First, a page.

Nutrient pollution is considered a wicked problem because of its many significant economic, social, and environmental impacts that are caused by multiple pollutants originating from a variety of sources and pathways that exist across different temporal and spatial scales. Further adding to the difficulty in managing nutrient pollution is that it is a global, rural, and urban problem. A systems approach can improve nutrient management by incorporating technological, environmental, and societal considerations. This approach can consider valuation of monetized and nonmonetized co-benefits and the inherent consequences that make up a nutrient management program. In this introduction to a special collection of papers on nutrient pollution, we describe several systems frameworks that can be used to support nutrient management and evaluation of system performance as it relates to impacts, then highlight several attributes and barriers of nutrient management that point to the need for a systems framework, and conclude with thoughts on implementing systems approaches to nutrient management with effective community engagement and use of new technologies. This special collection presents results from a USEPA Science to Achieve Results (STAR) initiative to advance solutions to nutrient pollution through innovative and sustainable research and demonstration projects for nutrient management based on a systems approach. These studies evaluate several promising nutrient control technologies for stormwater or domestic wastewater, investigate the effects of agricultural conservation practices and stream restoration strategies on nutrient loads, and discuss several challenges and opportunities—social, policy, institutional, and financial considerations—that can accelerate adoption of reliable technologies to achieve system-level outcomes.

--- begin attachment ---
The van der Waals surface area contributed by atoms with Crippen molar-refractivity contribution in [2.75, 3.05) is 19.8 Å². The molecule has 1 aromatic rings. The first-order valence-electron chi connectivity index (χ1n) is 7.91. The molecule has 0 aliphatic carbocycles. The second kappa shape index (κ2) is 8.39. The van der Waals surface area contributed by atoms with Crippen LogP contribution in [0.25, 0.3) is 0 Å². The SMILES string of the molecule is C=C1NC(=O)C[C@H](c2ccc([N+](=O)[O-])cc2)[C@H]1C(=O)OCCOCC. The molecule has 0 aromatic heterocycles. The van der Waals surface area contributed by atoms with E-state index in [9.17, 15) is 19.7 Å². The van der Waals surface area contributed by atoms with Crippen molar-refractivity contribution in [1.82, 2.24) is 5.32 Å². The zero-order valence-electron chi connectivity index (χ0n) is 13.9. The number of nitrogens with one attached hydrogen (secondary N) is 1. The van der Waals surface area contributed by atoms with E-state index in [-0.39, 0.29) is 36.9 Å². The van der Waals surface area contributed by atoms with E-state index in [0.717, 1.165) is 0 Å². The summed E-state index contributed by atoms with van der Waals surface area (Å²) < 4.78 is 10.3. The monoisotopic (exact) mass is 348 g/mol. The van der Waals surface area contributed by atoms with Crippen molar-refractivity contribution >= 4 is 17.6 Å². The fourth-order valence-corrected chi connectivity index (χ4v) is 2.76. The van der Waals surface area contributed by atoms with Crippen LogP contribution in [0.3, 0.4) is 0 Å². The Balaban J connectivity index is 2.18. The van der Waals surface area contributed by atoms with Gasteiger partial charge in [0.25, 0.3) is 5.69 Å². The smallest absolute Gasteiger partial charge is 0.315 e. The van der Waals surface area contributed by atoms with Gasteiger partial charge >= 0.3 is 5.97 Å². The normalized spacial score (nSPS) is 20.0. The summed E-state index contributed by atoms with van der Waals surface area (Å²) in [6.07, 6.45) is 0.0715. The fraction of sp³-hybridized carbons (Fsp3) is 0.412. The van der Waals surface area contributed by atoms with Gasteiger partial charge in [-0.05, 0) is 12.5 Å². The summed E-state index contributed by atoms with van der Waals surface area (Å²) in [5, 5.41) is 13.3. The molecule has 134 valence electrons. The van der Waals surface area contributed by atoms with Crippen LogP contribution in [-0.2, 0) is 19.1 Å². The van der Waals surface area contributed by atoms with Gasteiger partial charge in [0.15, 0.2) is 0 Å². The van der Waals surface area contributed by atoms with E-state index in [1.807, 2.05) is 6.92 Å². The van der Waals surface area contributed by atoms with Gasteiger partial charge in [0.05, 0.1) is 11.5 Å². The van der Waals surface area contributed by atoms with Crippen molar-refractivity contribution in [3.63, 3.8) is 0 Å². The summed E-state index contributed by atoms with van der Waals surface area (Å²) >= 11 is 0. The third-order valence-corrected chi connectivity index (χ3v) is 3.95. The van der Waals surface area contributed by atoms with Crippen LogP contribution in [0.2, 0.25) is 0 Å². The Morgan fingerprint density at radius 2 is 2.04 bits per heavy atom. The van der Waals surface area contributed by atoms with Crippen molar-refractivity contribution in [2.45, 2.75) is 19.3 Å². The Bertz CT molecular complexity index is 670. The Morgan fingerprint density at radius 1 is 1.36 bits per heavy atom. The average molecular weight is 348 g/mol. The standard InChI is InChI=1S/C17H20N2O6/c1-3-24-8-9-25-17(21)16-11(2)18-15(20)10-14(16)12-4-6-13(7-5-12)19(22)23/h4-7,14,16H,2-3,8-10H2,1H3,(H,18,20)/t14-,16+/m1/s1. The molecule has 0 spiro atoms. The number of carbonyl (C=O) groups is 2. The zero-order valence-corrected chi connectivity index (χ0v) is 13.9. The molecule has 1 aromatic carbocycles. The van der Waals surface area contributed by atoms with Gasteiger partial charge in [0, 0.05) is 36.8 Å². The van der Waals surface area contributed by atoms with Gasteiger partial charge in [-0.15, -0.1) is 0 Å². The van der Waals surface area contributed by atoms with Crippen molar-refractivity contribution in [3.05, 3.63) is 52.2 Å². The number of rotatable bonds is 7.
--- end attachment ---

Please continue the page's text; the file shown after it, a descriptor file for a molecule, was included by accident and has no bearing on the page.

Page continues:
All Science Journal Classification (ASJC) codes
- Environmental Engineering
- Water Science and Technology
- Waste Management and Disposal
- Management, Monitoring, Policy and Law